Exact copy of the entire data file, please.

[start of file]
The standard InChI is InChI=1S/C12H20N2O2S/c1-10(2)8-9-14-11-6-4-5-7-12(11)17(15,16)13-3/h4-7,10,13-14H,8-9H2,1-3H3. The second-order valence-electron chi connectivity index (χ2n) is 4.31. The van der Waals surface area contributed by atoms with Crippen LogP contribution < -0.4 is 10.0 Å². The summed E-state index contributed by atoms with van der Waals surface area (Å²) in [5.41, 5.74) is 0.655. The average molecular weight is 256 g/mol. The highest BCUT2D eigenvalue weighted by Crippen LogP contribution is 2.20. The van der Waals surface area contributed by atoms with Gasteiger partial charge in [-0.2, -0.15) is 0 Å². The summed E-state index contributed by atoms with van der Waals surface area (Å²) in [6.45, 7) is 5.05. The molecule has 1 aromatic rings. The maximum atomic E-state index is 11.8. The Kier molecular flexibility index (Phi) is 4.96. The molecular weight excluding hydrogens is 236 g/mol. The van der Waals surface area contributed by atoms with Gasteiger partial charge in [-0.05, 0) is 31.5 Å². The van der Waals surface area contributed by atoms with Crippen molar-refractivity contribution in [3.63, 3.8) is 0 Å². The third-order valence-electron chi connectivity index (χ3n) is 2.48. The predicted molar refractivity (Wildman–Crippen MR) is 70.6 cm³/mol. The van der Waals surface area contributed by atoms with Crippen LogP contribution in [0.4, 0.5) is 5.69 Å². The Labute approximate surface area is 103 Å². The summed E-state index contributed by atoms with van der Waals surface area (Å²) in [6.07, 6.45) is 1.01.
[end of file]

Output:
The standard InChI is InChI=1S/C12H20N2O2S/c1-10(2)8-9-14-11-6-4-5-7-12(11)17(15,16)13-3/h4-7,10,13-14H,8-9H2,1-3H3. The second-order valence-electron chi connectivity index (χ2n) is 4.31. The van der Waals surface area contributed by atoms with Crippen LogP contribution < -0.4 is 10.0 Å². The summed E-state index contributed by atoms with van der Waals surface area (Å²) in [5.41, 5.74) is 0.655. The average molecular weight is 256 g/mol. The highest BCUT2D eigenvalue weighted by Crippen LogP contribution is 2.20. The van der Waals surface area contributed by atoms with Gasteiger partial charge in [-0.2, -0.15) is 0 Å². The summed E-state index contributed by atoms with van der Waals surface area (Å²) in [6.45, 7) is 5.05. The molecule has 1 aromatic rings. The maximum atomic E-state index is 11.8. The Kier molecular flexibility index (Phi) is 4.96. The molecular weight excluding hydrogens is 236 g/mol. The van der Waals surface area contributed by atoms with Gasteiger partial charge in [-0.05, 0) is 31.5 Å². The van der Waals surface area contributed by atoms with Crippen molar-refractivity contribution in [3.63, 3.8) is 0 Å². The third-order valence-electron chi connectivity index (χ3n) is 2.48. The predicted molar refractivity (Wildman–Crippen MR) is 70.6 cm³/mol. The van der Waals surface area contributed by atoms with Crippen LogP contribution in [0.4, 0.5) is 5.69 Å². The Labute approximate surface area is 103 Å². The summed E-state index contributed by atoms with van der Waals surface area (Å²) in [6.07, 6.45) is 1.01.